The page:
Protein Import Into TbRM. Two μg of RNA encoding VSG117 (or VSG_MVAT7) was translated in 30 μl of a reaction mixture containing 15 μl rabbit reticulocyte lysate, 60 μM amino acid mixture (-Met, -Cys), and 2.4 μCi [35S]Promix. The reaction was incubated at 37° C. for 15 min. Cycloheximide (50 μg/ml, final concentration) was used to stop further translation, and the mixture was divided into two portions. T. brucei microsomes (TbRM) (1 equivalent) was added to one aliquot, and to the other portion an equal volume of RM buffer was added. The reactions were incubated at 37° C. for 45 min. To measure the post-translational import of VSG117 into TbRM, each reaction mixture was divided into three portions (each 10 μl) and treated with one of the following on ice for one hour: (i) RM buffer; (ii) 30 μg/ml protease K; (iii) NP-40 (2%, final concentration) and protease K (30 μg/ml, final concentration). PMSF (20 mM final concentration) was added to stop protease K digestion. Samples were precipitated with an equal volume of cold (NH4)2SO4 sulphate (saturated) and total proteins were resolved by SDS-PAGE (14% total acrylamide, 3% cross linker in Tricene-HCl system). The gels were dried, and radioactive polypeptides were detected with a phosphorimager (Personal Molecular Imager FX, (BioRad). Data were quantified with QuantityOne software (BioRad), and graphs were plotted with DeltaGraph (Red Rock software).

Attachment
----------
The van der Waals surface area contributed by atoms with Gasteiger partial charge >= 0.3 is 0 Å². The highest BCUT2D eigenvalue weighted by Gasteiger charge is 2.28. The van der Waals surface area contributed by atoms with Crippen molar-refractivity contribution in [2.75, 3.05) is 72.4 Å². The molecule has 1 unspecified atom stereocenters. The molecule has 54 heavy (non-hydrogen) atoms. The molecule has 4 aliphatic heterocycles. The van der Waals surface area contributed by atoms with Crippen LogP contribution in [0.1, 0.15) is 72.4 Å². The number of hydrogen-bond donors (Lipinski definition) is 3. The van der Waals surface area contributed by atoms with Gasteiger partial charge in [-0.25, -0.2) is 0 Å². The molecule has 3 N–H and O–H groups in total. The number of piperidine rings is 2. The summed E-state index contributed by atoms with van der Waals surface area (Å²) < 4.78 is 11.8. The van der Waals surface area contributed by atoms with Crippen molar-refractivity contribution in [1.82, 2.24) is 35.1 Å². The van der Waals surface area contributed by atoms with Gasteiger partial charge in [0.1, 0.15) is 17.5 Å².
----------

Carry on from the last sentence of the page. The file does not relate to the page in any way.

Results

T. brucei Microsomes (TbRM) Import Trypanosome VSGs. Microsomes from canine pancreas are a model system used to study protein import into the ER of eukaryotes. Unfortunately, signal sequences of T. brucei are generally incompatible with the protein import machinery of canine microsomes. Consequently, it was crucial to develop a trypanosomatid microsome system using ER membranes from T. brucei (TbRM) in order to study the ER import of a trypanosome protein. The substrate used for these studies was the VSG coat protein. Standard tests for successful microsomal ER protein import include: proteinase protection of the translocated protein, and loss of protease protection after detergent permeabilization of the microsomes. Native VSG protein is retained on membranes by a glycosylphosphatidylinositol (GPI) anchor at its C-terminus. All VSG constructs were engineered to produce “soluble secreted proteins” by addition of a stop codon upstream of the coding sequence for the GPI-signal peptide. Following import into ER microsomes, a soluble secreted protein is protected from exogenous protease by the ER membrane.